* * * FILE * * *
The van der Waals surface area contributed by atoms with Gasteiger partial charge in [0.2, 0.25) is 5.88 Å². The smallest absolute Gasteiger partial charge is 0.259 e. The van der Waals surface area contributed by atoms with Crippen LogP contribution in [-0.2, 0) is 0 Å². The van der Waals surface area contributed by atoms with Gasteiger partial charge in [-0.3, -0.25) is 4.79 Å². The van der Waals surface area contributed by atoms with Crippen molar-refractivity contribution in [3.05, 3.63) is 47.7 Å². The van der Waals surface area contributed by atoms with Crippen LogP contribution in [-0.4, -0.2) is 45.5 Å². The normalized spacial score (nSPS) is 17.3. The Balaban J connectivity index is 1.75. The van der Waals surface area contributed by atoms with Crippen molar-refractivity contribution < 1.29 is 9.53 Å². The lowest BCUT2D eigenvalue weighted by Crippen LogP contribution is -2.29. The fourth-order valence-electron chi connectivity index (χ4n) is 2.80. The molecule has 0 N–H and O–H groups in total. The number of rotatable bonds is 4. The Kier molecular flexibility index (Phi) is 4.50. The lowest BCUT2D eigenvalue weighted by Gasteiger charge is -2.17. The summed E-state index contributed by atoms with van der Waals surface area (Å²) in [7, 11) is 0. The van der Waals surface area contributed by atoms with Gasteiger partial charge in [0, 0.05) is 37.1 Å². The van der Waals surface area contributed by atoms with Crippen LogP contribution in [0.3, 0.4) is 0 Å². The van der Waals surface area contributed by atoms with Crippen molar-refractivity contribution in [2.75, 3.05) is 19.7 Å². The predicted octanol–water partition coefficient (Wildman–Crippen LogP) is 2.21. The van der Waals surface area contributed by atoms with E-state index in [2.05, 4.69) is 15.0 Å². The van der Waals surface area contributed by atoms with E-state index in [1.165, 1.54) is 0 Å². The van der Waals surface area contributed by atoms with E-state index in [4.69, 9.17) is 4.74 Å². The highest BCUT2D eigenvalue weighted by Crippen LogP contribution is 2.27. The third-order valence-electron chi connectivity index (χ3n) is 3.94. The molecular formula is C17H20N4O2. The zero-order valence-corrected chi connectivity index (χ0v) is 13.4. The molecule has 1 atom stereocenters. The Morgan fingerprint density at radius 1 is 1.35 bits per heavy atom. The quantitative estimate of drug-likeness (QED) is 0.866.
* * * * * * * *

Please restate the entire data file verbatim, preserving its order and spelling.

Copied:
The van der Waals surface area contributed by atoms with Gasteiger partial charge in [0.2, 0.25) is 5.88 Å². The smallest absolute Gasteiger partial charge is 0.259 e. The van der Waals surface area contributed by atoms with Crippen LogP contribution in [-0.2, 0) is 0 Å². The van der Waals surface area contributed by atoms with Gasteiger partial charge in [-0.3, -0.25) is 4.79 Å². The van der Waals surface area contributed by atoms with Crippen molar-refractivity contribution in [3.05, 3.63) is 47.7 Å². The van der Waals surface area contributed by atoms with Crippen LogP contribution in [-0.4, -0.2) is 45.5 Å². The normalized spacial score (nSPS) is 17.3. The Balaban J connectivity index is 1.75. The van der Waals surface area contributed by atoms with Crippen molar-refractivity contribution < 1.29 is 9.53 Å². The lowest BCUT2D eigenvalue weighted by Crippen LogP contribution is -2.29. The fourth-order valence-electron chi connectivity index (χ4n) is 2.80. The molecule has 0 N–H and O–H groups in total. The number of rotatable bonds is 4. The Kier molecular flexibility index (Phi) is 4.50. The lowest BCUT2D eigenvalue weighted by Gasteiger charge is -2.17. The summed E-state index contributed by atoms with van der Waals surface area (Å²) in [7, 11) is 0. The van der Waals surface area contributed by atoms with Gasteiger partial charge in [0, 0.05) is 37.1 Å². The van der Waals surface area contributed by atoms with Crippen LogP contribution in [0.3, 0.4) is 0 Å². The van der Waals surface area contributed by atoms with Crippen molar-refractivity contribution in [2.75, 3.05) is 19.7 Å². The predicted octanol–water partition coefficient (Wildman–Crippen LogP) is 2.21. The van der Waals surface area contributed by atoms with E-state index in [2.05, 4.69) is 15.0 Å². The van der Waals surface area contributed by atoms with E-state index in [1.165, 1.54) is 0 Å². The van der Waals surface area contributed by atoms with E-state index in [4.69, 9.17) is 4.74 Å². The highest BCUT2D eigenvalue weighted by Crippen LogP contribution is 2.27. The third-order valence-electron chi connectivity index (χ3n) is 3.94. The molecular formula is C17H20N4O2. The zero-order valence-corrected chi connectivity index (χ0v) is 13.4. The molecule has 1 atom stereocenters. The Morgan fingerprint density at radius 1 is 1.35 bits per heavy atom. The quantitative estimate of drug-likeness (QED) is 0.866.